Lauren Boebert isn’t the first lawmaker to at least consider carpet-bagging

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Republican Rep. Lauren Boebert announced on Wednesday that she will run for reelection in a more Republican-leaning district on the opposite end of Colorado from where she actually lives.

It’s a brazen move — not just because she was facing an uphill re-election fight in her more competitive district, but because it amounts to an admission that ideology and values ultimately trump the job of representing the interests of a particular constituency.

Historically, it’s been known as “carpetbagging,” a term that dates back to the aftermath of the Civil War, when it emerged as a Southern epithet for the dozens of Northerners who moved to the region to become members of Congress and governors.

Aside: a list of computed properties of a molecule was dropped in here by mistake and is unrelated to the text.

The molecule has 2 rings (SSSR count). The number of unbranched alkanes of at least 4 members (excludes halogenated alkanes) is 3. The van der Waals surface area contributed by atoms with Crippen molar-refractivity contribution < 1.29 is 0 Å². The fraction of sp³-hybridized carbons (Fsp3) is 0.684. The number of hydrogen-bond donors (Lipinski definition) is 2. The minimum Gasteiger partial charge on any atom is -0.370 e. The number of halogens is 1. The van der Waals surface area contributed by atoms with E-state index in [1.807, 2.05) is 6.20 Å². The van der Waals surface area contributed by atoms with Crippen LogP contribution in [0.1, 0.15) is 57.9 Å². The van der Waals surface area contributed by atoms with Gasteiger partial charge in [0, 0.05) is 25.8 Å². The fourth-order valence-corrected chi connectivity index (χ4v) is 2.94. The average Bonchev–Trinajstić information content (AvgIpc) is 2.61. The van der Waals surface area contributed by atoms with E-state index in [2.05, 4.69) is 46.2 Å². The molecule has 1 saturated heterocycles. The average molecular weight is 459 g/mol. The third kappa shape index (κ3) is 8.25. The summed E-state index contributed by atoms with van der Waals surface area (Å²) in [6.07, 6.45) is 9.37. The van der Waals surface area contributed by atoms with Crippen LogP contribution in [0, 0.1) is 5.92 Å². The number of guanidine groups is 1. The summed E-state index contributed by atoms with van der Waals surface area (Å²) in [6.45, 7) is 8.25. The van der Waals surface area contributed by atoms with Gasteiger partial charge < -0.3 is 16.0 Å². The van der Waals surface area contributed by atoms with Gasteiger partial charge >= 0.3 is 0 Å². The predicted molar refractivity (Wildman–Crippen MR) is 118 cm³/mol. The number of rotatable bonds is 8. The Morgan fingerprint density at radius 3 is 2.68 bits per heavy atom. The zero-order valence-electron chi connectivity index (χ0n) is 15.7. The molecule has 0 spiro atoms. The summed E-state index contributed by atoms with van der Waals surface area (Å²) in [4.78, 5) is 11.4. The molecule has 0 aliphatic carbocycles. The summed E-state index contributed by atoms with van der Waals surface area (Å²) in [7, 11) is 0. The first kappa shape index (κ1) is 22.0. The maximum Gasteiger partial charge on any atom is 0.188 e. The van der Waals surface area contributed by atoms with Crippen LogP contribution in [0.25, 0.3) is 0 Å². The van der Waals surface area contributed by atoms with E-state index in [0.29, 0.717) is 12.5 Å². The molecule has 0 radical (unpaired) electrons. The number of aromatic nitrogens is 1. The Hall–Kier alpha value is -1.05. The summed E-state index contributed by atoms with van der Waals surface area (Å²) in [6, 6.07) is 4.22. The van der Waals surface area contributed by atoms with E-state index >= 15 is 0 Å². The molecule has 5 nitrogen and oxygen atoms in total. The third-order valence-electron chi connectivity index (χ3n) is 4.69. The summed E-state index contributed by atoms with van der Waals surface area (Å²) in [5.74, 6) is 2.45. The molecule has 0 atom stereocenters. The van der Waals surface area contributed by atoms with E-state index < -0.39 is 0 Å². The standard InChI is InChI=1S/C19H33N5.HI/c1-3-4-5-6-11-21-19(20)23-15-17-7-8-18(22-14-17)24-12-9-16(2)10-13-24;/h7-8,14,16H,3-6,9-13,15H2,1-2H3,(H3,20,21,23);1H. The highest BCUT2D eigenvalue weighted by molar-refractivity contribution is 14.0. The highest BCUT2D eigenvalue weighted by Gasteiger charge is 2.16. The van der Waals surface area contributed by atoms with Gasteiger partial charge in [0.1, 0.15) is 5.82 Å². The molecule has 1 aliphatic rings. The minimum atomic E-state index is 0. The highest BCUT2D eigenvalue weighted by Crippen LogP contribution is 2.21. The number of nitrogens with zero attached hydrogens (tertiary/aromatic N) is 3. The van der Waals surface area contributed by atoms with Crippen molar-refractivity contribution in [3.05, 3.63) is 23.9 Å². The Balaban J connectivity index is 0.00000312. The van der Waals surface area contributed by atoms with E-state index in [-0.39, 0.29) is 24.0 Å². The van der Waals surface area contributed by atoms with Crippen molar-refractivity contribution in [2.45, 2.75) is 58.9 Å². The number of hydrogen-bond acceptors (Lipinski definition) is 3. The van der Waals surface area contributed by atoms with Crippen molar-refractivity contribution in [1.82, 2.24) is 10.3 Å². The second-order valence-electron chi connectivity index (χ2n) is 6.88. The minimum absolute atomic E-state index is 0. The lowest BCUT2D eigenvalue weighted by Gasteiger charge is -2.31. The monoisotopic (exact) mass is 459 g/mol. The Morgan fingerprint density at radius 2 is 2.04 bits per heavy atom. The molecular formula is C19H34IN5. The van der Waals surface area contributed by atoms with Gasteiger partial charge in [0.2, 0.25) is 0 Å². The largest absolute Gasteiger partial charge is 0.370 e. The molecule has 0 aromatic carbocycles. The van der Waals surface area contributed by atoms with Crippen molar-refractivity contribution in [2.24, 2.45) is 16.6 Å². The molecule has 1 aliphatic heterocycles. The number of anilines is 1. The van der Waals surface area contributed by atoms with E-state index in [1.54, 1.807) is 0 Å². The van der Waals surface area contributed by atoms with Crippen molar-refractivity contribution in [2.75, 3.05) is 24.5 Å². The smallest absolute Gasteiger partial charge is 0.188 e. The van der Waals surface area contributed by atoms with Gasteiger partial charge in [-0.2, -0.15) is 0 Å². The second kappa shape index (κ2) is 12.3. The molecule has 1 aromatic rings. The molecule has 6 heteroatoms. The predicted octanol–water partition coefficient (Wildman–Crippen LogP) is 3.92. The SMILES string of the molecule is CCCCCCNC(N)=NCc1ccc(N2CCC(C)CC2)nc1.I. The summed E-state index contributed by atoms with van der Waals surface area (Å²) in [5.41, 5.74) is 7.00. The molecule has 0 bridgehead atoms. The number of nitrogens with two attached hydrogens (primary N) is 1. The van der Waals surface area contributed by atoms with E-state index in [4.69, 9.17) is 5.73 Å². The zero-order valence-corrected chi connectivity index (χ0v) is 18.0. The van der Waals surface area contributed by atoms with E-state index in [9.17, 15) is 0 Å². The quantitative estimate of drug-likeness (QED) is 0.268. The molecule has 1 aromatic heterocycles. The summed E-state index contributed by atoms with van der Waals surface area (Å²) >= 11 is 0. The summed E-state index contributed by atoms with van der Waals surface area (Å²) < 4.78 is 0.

These days, it’s a shorthand for a different sort of geographic opportunism, one that’s been enabled by the nationalization of politics and the cultivation of celebrity brands that reach for beyond the boundaries of one House district.

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And historically, it’s really not a rare occurrence.

Hillary Clinton was dogged by accusations of carpetbagging when she ran for a Senate seat in New York in 2000, and Pennsylvania seems to be suffering an epidemic of the phenomenon as of late. In 2017, the Washington Post identified over 20 lawmakers who were technically registered to vote outside of their districts.

Here are some of the most notable examples from recent years.

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Lauren Boebert isn’t the first lawmaker to at least consider carpet-bagging

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